Do You Have What You Need In Your Remote Working Toolkit?
This article was published April 16, 2020 in THRIVE GLOBAL.
By Manar Morales, President & CEO, The Diversity & Flexibility Alliance
There’s no doubt we’re living through one of the darkest and most uncertain times in modern history. We’re anxious and overwhelmed by the news of so many people affected by COVID-19 and the corresponding financial damage. However, many of us are fortunate to be able to work from home as we shelter in place and distance ourselves from others. In the midst of so much heartache and chaos, we’re grateful to maintain our professional responsibilities, continue to receive a paycheck and stay home safe with our families.
Ultimately, it’s this gratitude that will help us through this struggle and is critical to remote working success during the pandemic. The most important tool in your crisis-mandated remote working toolkit is mindset. We may not be able to control the chaos around us, but we can control our mindset and outlook. It’s essential to train your mind to focus on what you’re grateful for and what’s going well. Once you’ve focused on the positives, other strategies critical to your remote working toolkit include:
Create a routine that works for you, your colleagues, and your family. Wake up at the same time and identify blocks of time when you can work most effectively (i.e. early in the morning, late at night, or when the kids are doing online schoolwork). Make sure to communicate these and any changes in timeframes with your team.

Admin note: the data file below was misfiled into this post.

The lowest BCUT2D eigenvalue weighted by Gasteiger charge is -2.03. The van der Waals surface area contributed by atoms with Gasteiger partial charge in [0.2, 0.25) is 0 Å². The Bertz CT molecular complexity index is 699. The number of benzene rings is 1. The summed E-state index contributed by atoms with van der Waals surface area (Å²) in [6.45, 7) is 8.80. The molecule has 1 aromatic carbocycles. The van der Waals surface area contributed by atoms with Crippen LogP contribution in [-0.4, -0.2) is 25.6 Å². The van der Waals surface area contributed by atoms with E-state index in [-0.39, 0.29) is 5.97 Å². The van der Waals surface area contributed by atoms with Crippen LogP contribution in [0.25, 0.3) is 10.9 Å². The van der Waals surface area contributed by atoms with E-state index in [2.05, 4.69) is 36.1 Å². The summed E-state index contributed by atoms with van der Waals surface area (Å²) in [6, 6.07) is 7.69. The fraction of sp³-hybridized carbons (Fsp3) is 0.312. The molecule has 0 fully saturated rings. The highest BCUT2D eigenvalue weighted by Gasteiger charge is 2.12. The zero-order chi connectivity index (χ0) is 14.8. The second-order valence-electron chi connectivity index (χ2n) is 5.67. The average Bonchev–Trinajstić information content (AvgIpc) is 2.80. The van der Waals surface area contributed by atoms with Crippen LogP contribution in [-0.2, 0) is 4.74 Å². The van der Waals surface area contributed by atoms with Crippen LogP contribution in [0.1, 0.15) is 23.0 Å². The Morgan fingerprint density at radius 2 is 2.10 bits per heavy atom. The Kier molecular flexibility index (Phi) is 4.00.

Finding a quiet space where you can focus solely on your work will help you transition from your personal responsibilities to your professional obligations. Even without a dedicated home office space, a quiet corner will help you maintain focus and productivity.
While in person meetings are restricted, virtual and written communication should be increased. Be proactive; outreach to your supervisor and colleagues and make sure to communicate when you’re available for calls and video chats. Provide email updates on projects and express realistic expectations and deadlines. Some projects may be temporarily shifted to the back burner and others will become priorities.
Seek out resources if you need training on new technology or if you need mental health support. Turn to your employee resource group or affinity group for support and connect with peers, mentors, and sponsors. Provide and solicit feedback on how things are going; be open to solving challenges with colleagues during this unique and difficult time.
It’s important to take care of yourself both mentally and physically, especially during times of crisis. Take a walk or engage in some kind of physical activity each day. Try to maintain healthy eating habits and reach out to friends regularly.
In a recent article I explained how important it is for business leaders to be optimistic, empathetic, and realistic as they weather the challenges of maintaining business continuity during this crisis. It really boils down to everyone being flexible. Dogs will be barking and kids will be heard during phone calls. You may not always be prepared to be on a video call, and that’s OK. It’s really up to all of us to come together, be flexible, and do our best right now.
In time, we’ll return to our physical offices. But in the meantime, care for your families, lean on your friends and co-workers, and rely on these success strategies in your remote working toolkit.
We are here to help you navigate your crisis-mandated telecommuting plan. Please contact Manar Morales to schedule a complimentary call today.